5 Tips to Make Your 10-year old Cat Happy that You Got a Puppy

482562_10152360259261844_6460807_nWhen our adult children bestowed a puppy on us over the 2013 Labor Day weekend, we couldn’t have been more traumatized delighted. In the years immediately preceding this arrival, we had said goodbye to two dogs and three cats. Our remaining cat—Little Mister—is 10 years old and understandably set in his—let’s be honest—spoiled, entitled, lazy, demanding and uncompromising ways.

LM3My distress elation on the first day of Lucy’s arrival caused me to forget about Little Mister until late evening when I opened the back door to coax the puppy outside for a potty. The cat stood on the stoop, ready to dart inside. He stopped and shouted, “What the hell is this?!?” Lucy froze and exclaimed, “Woo-wee, what’s this?” A high-speed chase ensued.

Little Mister didn’t reappear for three days.

The #1 Tip on how to make your elderly cat happy with the new puppy: Refrain from arranging their first meeting on opposite sides of an opened door.

Our previous cats had been introduced to our mature dogs as kittens and we rarely had a problem. I didn’t know how to get a puppy to leave a cat alone without a great deal of screaming and subsequent psychological damage to everyone. I was able to garner a couple of tips from the Internet.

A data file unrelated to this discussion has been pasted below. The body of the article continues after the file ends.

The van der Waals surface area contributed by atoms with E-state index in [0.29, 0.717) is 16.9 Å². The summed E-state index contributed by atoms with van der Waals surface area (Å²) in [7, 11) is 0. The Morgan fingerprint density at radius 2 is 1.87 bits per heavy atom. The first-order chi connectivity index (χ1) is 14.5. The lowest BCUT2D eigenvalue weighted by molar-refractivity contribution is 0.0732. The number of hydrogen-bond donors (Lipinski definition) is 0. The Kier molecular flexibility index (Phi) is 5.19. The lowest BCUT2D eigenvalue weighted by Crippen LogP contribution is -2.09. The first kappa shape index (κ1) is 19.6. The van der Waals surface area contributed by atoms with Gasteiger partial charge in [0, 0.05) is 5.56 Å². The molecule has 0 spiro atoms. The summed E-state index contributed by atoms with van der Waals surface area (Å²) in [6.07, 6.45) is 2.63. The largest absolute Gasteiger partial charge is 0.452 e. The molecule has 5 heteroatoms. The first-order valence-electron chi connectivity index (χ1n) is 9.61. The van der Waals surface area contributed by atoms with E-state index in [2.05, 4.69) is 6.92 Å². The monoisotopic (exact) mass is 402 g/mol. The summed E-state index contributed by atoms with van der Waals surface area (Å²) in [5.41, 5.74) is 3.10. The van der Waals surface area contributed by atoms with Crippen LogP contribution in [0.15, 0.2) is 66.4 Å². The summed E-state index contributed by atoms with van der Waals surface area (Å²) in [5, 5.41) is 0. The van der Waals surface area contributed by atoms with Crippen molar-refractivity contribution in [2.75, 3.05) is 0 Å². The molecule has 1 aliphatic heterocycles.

Tip #2: Never leave the cat and the puppy unsupervised. Initially, you’ll find this easy if you fail to heed Tip #1 and your cat disappears for three days.

Tip #3: Whenever the cat enters the room, put the puppy on a leash and remain calm. This is super easy if (A) you always have a leash in your hand, (B) you know the exact moment the cat decides to wake for the night and enter the living room, and (C) you have not been lulled to sleep watching Nova.

Tip #4: Encourage the cat to live upstairs. This works well if you block the stairway with dining room chairs and the puppy does not discover she can take a flying leap over those chairs and race like a greyhound away from you.

Tip #5: Give up and let them work it out.

999784_10152228988656844_1512946115_nAfter five and a half months of Puppy Kindergarten, AKC Good Citizenship training and Little Mister puffing himself to twice his size, flattening his ears, and issuing long growls that would scare the dead, our puppy and 10-year old cat went through a brief period of detente.

However, a few nights ago, Lucy sensed the presence of the cat in the hallway and raced to confirm. Seconds later, Little Mister’s growls filled the air. Lucy barked. Sighing heavily, I extricated myself from the sofa, put on my Solution Architect hat and prepared to mediate.

Little Mister had taken up position near the front door. Lucy approached, wanting to play. Little Mister growled. Lucy barked. Little Mister lashed out with claws bared. Lucy made a hasty backwards retreat while leaving a river of pee.